“I see,” he said and stepped aside as I rang up the order for a disgruntled mother with two rug rats gnawing at her calves. Before leaving and without smiling, she gave Number Nine the once-over.

“Seems like a charming woman,” Number Nine said sarcastically.

“Par for the course around here,” I replied and wished to god that another customer would walk through the door, with or without two screaming kids. When that didn’t happen, I figured I’d better distract Number Nine with some idle chit-chat or he might re-engage his recruitment efforts. “You’re old, why do most people your age seem angry all the time?”

“Now you sound like someone who’s seventeen,” he volleyed with a sharp grin. “Believe me, one day you’ll sympathize with that woman and all the other old farts like me.”

“Maybe, but I’m not sure. I mean, there’s no reason to be rude just because you’re having a bad day.”

“That’s true and I hope you can live up to your expectations as life progresses.”

“That sounds like something right out of one of our fortune cookies.”

He laughed. “I suppose it does. Anyway, it’s come to my attention that you’ve taken a certain interest in your biological parents.”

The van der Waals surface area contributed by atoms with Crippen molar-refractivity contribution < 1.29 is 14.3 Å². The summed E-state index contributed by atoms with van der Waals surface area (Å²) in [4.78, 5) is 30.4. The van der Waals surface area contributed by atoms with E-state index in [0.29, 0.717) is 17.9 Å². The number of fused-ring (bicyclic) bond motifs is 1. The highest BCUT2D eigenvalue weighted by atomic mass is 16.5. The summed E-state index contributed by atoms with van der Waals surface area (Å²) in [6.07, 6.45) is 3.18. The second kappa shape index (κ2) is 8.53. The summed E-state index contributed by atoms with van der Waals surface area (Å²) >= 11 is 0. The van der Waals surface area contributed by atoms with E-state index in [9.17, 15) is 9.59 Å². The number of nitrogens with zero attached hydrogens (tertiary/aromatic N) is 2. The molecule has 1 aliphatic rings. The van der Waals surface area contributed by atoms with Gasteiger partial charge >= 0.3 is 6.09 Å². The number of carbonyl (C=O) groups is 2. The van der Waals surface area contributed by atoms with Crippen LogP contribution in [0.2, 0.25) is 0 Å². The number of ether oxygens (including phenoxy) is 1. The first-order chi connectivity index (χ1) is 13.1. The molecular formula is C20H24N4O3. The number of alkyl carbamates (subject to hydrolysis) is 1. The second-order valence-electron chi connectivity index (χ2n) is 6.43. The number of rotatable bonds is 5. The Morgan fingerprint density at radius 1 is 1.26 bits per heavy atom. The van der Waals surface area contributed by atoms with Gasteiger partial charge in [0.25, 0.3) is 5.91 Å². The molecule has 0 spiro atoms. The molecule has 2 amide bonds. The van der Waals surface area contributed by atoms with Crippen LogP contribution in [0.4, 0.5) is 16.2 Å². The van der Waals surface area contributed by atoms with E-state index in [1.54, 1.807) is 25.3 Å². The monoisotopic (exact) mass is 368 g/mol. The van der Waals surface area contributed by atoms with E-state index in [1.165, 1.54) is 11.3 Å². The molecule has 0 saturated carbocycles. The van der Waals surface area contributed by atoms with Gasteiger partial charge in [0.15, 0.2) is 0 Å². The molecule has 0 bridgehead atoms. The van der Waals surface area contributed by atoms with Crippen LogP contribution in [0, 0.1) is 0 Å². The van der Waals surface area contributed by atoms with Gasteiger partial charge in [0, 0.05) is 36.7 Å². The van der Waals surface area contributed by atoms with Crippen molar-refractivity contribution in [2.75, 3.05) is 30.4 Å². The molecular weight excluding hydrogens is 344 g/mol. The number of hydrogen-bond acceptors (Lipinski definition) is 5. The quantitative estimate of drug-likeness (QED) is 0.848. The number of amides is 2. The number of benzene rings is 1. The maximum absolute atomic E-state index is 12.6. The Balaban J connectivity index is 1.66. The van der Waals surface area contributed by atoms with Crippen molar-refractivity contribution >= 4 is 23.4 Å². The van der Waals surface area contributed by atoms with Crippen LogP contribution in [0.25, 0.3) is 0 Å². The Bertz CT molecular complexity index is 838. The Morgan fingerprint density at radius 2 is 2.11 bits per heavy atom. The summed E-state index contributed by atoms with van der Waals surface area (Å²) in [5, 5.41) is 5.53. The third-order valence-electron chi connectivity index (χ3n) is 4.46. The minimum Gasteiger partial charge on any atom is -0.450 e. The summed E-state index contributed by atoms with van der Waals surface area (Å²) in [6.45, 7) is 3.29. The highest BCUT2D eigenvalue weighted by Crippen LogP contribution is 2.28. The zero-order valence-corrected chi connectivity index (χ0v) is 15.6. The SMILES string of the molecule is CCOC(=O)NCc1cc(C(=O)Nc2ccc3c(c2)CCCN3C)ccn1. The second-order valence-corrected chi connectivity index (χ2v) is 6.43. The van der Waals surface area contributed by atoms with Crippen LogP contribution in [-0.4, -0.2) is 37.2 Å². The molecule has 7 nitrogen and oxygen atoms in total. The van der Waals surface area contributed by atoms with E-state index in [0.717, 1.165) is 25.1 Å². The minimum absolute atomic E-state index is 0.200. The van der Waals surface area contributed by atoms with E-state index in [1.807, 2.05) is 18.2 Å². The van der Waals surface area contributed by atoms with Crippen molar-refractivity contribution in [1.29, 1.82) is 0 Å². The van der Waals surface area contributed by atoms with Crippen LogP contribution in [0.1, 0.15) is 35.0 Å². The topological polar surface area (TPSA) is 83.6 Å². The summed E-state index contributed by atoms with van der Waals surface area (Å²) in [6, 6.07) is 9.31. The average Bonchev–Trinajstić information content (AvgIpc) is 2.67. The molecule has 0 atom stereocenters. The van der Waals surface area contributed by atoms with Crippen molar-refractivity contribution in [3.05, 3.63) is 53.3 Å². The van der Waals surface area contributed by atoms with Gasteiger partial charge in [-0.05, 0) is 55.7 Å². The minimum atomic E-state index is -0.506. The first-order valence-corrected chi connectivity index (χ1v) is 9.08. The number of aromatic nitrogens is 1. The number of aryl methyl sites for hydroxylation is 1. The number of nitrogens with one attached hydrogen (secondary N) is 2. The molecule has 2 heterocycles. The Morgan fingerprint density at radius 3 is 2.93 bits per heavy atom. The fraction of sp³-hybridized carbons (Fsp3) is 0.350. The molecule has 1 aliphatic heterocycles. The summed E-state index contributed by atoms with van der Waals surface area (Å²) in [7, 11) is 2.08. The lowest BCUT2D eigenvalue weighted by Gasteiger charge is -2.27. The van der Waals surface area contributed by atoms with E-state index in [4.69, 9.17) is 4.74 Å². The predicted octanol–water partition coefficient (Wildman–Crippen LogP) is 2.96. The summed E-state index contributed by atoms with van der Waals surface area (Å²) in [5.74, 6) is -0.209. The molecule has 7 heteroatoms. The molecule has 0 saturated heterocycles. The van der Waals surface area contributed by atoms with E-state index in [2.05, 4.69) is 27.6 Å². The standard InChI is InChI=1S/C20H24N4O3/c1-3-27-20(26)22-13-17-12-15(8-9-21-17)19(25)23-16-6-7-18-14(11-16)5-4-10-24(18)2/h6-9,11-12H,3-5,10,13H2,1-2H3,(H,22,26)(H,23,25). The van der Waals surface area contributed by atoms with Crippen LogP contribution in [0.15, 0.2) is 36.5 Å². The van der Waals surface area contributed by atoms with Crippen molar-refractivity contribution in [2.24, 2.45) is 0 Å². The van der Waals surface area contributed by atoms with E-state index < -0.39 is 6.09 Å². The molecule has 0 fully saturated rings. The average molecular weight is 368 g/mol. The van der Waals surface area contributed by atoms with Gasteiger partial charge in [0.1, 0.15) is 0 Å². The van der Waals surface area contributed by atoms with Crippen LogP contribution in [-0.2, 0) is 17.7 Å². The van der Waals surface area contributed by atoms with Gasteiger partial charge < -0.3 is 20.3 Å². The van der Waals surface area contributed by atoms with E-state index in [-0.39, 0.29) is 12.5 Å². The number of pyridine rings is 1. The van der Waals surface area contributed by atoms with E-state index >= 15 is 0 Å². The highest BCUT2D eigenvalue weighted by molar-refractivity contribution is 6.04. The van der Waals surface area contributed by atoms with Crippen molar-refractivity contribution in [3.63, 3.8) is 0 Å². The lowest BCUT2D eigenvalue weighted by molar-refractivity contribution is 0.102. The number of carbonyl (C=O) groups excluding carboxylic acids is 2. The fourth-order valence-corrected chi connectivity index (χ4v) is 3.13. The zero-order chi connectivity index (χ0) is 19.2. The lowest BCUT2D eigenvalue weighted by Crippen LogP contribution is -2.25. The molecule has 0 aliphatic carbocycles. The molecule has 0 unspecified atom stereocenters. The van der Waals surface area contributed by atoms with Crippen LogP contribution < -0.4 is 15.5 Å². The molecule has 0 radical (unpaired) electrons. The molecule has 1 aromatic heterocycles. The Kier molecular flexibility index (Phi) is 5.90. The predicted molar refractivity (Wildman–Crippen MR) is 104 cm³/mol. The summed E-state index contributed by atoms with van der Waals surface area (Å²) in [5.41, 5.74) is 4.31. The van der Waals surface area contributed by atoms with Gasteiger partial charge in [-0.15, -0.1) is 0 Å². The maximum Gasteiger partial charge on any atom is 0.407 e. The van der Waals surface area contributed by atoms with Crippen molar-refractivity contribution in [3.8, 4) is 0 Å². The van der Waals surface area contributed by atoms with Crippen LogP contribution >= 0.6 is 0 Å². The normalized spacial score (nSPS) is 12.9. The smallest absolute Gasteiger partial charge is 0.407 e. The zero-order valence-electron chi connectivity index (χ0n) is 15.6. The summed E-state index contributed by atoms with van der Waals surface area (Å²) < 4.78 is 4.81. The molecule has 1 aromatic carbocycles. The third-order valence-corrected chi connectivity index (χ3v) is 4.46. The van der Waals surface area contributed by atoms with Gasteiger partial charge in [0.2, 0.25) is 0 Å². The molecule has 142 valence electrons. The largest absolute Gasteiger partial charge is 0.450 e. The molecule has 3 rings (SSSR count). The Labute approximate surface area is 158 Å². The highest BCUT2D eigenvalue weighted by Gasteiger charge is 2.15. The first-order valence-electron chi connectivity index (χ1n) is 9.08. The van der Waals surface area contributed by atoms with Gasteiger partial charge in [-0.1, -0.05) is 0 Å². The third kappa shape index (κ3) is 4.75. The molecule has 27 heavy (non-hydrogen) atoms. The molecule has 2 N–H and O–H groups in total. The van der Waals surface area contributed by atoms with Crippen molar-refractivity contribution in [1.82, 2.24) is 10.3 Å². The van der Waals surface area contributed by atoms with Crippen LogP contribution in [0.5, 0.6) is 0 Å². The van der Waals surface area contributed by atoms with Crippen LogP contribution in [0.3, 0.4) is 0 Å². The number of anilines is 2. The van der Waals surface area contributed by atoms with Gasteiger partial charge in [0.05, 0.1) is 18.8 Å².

“Wow, the Romulans certainly hear and see a lot, but isn’t that a little personal?”

“Hardly, especially when one breaks into a public, yet classified domain. Let’s just say as a hard-working tax payer, I’m looking out for my best interests ... and the public’s.”

“Then you must know Ms. Petrovich?”

The name caught him by surprise, but he recovered quickly, which I imagined he learned deep in the bowels of corporate espionage school.

“Yes, she’s a very formidable opponent,” he confessed.

“Opponent ... what is it, a death match?”

“Nothing as sinister as that. I simply mean the government is one of our top competitors for talent.”

“Order up,” Mrs. Han called through the window and slid a brown bag forward.

“Have you given any further consideration to our scholarship discussion?” he asked as I rang him up.

“I’ve been giving lots of things consideration recently, but I can’t make a decision like that overnight.”

Number Nine flashed an understanding grin and slipped me a small piece of paper in exchange for his order.

“What’s this?”

“Some numbers you might want to use to research your family tree.”

I watched him leave with the curious expression of a fish being baited. The paper had two series of numbers and nothing else.

“Now what kind of trouble will this get me into?” I asked softly, but a parade of dueling customers strode through the door and jockeyed for position.

“Order up,” Mrs. Han yelled and I immediately got back to work.